6 Ways to Manage Your Health When You Have Pulmonary Fibrosis

5. Maintain a strong support network
Shortness of breath may make you feel tempted to stay home and isolate yourself, but don’t. You’ll need time for yourself and it’s important to know your limits, but it’s just as important to stay in touch with friends and family. Depression is a very big risk to PF patients, and feelings of malaise can be exacerbated by isolation. It’s also a good idea to see if there’s a support group in your neighborhood that you can join. To have other people that either know exactly what you’re going trough or are experiencing similar problems can be incredibly comforting. There you can share aspects of the disease that you might not be comfortable discussing in other places.

6. Stay positive
This is often the hardest part for most patients. Be positive, have hope, tell yourself “today might not have been the best, but I’ll try again tomorrow.”

This will be the most exhausting, demanding, and challenging to accomplish. It will take more out of you than any other step we mentioned here, but it will also be the one that gets you through the rougher days and helps you cope.

MOREHow having something positive to look forward to can help you manage PF

Note: Pulmonary Fibrosis News is strictly a news and information website about the disease. It does not provide medical advice, diagnosis, or treatment. This content is not intended to be a substitute for professional medical advice, diagnosis, or treatment. Always seek the advice of your physician or other qualified health provider with any questions you may have regarding a medical condition. Never disregard professional medical advice or delay in seeking it because of something you have read on this website. The opinions expressed in this column are not those of Pulmonary Fibrosis News, or its parent company, BioNews Services, and are intended to spark discussion about issues pertaining to pulmonary fibrosis.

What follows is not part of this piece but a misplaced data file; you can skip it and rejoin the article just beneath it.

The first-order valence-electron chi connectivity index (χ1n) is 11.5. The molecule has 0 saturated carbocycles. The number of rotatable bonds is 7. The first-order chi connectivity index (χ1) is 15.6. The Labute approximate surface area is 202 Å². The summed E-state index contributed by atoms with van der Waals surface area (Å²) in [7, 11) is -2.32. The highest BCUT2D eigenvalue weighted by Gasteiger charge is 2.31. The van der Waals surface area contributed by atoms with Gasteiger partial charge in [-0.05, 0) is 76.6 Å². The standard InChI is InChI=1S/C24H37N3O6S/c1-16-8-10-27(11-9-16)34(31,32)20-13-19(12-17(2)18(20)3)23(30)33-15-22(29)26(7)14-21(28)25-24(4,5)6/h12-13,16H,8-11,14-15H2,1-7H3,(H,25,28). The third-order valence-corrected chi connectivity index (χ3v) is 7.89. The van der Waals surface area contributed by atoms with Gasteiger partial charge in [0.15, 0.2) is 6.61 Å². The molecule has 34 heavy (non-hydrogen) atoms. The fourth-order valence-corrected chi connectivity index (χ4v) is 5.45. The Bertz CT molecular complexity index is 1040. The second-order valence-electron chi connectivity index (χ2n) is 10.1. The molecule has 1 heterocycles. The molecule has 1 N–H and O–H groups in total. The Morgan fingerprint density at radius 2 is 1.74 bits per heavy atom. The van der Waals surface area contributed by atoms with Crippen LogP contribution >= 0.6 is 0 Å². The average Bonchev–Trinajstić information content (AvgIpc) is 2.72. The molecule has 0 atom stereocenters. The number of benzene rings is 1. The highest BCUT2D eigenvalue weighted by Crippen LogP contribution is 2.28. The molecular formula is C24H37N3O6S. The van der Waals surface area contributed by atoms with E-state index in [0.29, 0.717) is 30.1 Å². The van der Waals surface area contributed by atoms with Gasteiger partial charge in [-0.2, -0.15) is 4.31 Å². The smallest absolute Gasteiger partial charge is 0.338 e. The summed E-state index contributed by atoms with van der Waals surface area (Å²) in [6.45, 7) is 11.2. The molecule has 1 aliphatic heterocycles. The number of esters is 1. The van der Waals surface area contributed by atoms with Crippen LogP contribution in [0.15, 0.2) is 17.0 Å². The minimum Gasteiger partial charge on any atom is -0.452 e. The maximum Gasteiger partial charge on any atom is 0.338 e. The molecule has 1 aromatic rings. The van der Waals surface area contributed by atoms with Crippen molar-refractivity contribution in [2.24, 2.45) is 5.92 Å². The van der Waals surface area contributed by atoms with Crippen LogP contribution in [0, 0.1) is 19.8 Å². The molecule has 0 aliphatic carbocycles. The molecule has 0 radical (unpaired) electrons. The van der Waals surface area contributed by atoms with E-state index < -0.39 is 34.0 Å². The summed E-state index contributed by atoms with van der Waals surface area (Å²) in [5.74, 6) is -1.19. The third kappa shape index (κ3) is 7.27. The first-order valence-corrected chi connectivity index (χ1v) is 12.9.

Patrícia holds her PhD in Medical Microbiology and Infectious Diseases from the Leiden University Medical Center in Leiden, The Netherlands. She has studied Applied Biology at Universidade do Minho and was a postdoctoral research fellow at Instituto de Medicina Molecular in Lisbon, Portugal. Her work has been focused on molecular genetic traits of infectious agents such as viruses and parasites.
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Patrícia holds her PhD in Medical Microbiology and Infectious Diseases from the Leiden University Medical Center in Leiden, The Netherlands. She has studied Applied Biology at Universidade do Minho and was a postdoctoral research fellow at Instituto de Medicina Molecular in Lisbon, Portugal. Her work has been focused on molecular genetic traits of infectious agents such as viruses and parasites.
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One comment

  1. Betty Garth says:

    I hope there will not be testimonials from overworked broken-hearted caretakers giving The end of life struggles of their loved one’s last moments of life, suffocating. I couldn’t see that again. It would be nice to hear about clinical trials of medications to prolong and enhance the quality of life.

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